C

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Some notes on C and C++.

Stuff to read

Following a tutorial

Learning how to program in C from http://www.cprogramming.com/tutorial/c/lesson1.html

http://en.wikipedia.org/wiki/Procedural_programming

Every full C program begins inside a function called "main" because the main function is always called when the program first executes.

To access the standard functions that comes with your compiler, you need to include a header with the #include directive.

#include <stdio.h>
int main()
{
    printf( "I am alive!  Beware.\n" );
    getchar();
    return 0;
}

The #include is a "preprocessor" directive that tells the compiler to put code from the header called stdio.h into our program before actually creating the executable.

#compile
gcc test.c
a.out
I am alive!  Beware.

A variable of type char stores a single character, variables of type int store integers (numbers without decimal places), and variables of type float store numbers with decimal places.

Use the scanf function to read in a value and the printf function to read it back out

#include <stdio.h>

int main()
{
    int this_is_a_number;
    printf( "Please enter a number: " );
    scanf( "%d", &this_is_a_number );
    printf( "You entered %d \n", this_is_a_number);
    getchar();
    return 0;
}

Compile and run

gcc number.c
a.out
Please enter a number: 23
You entered 23

Programming in C

My notes while reading http://www.amazon.com/Programming-3rd-Edition-Stephen-Kochan/dp/0672326663

Chapter 1

The C programming language was pioneered by Dennis Ritchie at AT&T Bell Laboratories in the early 1970s.

The American National Standards Institute (ANSI) was the organisation that standardised the definition of the C language; in 1983 an ANSI C committee (called X3J11) was formed to standardise C. In 1990, the first official ANSI standard definition of C was published. The International Standard Organisation (ISO) adopted the standard and called it ISO/IEC 9899:1990. The most recent standard was adopted in 1999 and is known as ANSI C99 or ISO/IEC9899:1999.

Chapter 2

The basic operations of a computer system form what is known as the computer's instruction set.

To solve a problem using a computer, you must express the solution to the problem in terms of the instructions of the particular computer. A computer program is just a collection of the instructions necessary to solve a specific problem. The approach or method that is used to solve a specific problem is known as an algorithm.

When computers were first developed, the only way they could be programmed was in terms of binary numbers that corresponded directly to specific machine instructions and locations in the computer's memory. The next technological software advance occurred in the development of assembly languages, which enabled programmers to work with the machine on a slightly higher level. A special program, known as an assembler, translates the assembly language program from its symbolic format into the specific machine instructions of the computer system.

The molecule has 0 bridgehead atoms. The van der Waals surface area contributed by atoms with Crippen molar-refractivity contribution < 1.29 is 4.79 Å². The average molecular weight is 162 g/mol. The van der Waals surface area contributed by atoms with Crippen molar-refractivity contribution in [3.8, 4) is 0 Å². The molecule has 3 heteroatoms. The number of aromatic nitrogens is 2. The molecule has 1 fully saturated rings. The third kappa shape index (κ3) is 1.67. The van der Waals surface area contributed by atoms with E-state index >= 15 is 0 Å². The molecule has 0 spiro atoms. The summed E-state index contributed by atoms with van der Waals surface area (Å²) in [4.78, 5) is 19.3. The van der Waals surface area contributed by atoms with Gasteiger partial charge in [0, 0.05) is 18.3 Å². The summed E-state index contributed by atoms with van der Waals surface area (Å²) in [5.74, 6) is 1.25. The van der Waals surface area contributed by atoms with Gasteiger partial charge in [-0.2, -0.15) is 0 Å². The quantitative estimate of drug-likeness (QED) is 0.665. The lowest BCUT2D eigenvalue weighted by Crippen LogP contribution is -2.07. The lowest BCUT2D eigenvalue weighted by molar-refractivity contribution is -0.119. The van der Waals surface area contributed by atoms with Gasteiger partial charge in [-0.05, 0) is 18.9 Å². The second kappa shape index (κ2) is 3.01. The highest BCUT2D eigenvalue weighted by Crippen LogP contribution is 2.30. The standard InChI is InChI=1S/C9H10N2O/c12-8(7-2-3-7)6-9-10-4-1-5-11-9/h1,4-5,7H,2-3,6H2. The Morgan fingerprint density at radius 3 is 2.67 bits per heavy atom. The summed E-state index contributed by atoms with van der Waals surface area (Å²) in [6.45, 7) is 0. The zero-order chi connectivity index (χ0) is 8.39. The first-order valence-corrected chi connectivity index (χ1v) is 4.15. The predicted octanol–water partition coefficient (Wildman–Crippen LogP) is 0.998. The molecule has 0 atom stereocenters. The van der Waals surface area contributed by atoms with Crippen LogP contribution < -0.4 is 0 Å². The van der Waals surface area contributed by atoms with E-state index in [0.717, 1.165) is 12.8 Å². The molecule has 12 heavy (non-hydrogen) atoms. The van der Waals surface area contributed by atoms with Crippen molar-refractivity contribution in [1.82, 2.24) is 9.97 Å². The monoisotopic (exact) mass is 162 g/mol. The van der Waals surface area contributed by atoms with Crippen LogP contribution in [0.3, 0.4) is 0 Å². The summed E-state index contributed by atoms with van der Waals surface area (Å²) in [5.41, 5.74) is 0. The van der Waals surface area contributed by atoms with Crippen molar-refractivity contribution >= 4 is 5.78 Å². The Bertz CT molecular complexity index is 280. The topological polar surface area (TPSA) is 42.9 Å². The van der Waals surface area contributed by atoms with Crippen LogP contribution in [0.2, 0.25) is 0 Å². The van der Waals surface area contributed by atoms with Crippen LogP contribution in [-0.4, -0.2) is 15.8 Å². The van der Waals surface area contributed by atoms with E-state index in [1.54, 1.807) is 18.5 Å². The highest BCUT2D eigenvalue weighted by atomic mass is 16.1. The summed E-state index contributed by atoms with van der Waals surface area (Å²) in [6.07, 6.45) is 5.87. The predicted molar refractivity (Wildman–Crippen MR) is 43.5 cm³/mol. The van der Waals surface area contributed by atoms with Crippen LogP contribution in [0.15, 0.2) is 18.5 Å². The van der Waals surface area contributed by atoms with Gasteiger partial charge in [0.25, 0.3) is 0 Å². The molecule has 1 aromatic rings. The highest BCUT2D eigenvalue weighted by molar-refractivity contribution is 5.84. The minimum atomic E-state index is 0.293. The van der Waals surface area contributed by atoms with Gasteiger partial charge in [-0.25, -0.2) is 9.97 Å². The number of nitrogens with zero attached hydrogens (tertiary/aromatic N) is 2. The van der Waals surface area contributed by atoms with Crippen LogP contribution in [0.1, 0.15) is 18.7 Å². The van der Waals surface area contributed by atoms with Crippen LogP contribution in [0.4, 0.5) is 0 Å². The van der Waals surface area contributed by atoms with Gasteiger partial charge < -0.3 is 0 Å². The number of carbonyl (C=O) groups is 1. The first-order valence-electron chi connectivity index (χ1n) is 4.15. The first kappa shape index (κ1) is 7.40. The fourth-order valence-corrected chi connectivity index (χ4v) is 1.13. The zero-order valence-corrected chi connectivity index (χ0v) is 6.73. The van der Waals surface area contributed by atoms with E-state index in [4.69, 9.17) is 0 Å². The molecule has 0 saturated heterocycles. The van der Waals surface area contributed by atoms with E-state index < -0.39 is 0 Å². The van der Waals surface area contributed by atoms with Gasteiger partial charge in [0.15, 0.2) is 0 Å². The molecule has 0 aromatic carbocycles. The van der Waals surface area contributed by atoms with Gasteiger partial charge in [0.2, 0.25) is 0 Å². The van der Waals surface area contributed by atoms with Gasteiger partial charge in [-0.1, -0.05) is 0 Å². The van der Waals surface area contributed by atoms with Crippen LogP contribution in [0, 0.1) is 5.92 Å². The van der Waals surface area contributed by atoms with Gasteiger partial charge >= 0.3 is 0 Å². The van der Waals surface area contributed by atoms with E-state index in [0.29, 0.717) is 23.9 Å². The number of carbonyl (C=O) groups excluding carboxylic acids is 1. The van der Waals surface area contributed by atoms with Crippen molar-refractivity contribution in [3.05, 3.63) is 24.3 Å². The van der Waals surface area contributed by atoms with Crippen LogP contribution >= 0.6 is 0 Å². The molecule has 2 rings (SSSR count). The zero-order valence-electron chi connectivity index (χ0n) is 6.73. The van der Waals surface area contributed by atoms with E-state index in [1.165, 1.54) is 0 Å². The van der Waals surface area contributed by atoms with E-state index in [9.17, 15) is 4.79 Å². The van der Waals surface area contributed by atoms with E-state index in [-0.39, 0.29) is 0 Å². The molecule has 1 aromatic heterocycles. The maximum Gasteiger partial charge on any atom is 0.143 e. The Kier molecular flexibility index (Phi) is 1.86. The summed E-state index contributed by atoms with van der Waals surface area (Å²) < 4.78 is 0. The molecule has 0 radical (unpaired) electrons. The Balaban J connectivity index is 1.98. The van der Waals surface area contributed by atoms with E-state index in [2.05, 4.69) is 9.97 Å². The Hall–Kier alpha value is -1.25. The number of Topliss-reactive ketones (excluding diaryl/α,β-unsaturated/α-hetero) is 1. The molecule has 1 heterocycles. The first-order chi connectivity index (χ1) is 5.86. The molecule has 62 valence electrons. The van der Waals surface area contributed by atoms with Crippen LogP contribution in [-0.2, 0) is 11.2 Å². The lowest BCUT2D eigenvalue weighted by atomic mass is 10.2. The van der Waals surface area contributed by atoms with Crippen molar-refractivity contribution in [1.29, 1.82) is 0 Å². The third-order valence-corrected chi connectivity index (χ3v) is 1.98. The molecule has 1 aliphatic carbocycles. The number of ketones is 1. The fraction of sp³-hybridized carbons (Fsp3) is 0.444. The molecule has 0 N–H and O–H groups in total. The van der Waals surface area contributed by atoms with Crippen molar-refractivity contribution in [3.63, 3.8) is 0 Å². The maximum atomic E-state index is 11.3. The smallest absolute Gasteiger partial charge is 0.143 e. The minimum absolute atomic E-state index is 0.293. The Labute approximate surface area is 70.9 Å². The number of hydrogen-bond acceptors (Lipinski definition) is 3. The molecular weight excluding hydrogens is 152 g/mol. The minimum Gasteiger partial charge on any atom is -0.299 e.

Different processor types have different instruction sets, and because assembly language programs are written in terms of these instruction sets, they are machine dependent.

To support a higher-level language, a special computer program must be developed that translates the statements of the program developed in the higher-level language into a form that the computer can understand - in other words, into the particular instructions of the computer. Such a program is known as a complier.

An operating system (OS) is a program that controls the entire operation of a computer system. All input and output operations that are performed on a computer system are channelled through the OS. The OS must also manage the computer system's resources and must handle the execution of programs.

A compiler is a software program that analyses a program developed in a particular computer language and then translates it into a form that is suitable for execution on your particular computer system.

Syntactic error -> unbalanced parenthesis Semantic error -> use of a variable that is not defined

Source code -> compile -> assemble

The assembler takes each assembly language statement and converts it into binary format known as object code, which is then written into another file on the system. This file typically has the same name as the source file under Unix, with the last letter an "o" (for object) instead of a "c". After the program has been translated into object code, it is ready to be linked. The purpose of the linking phase is to get the program into a final form for execution on the computer. If the program uses other programs that were previously processed by the compiler, then during this phase the programs are linked together. Programs that are used from the system's program library are also searched and linked together with the object program during this phase.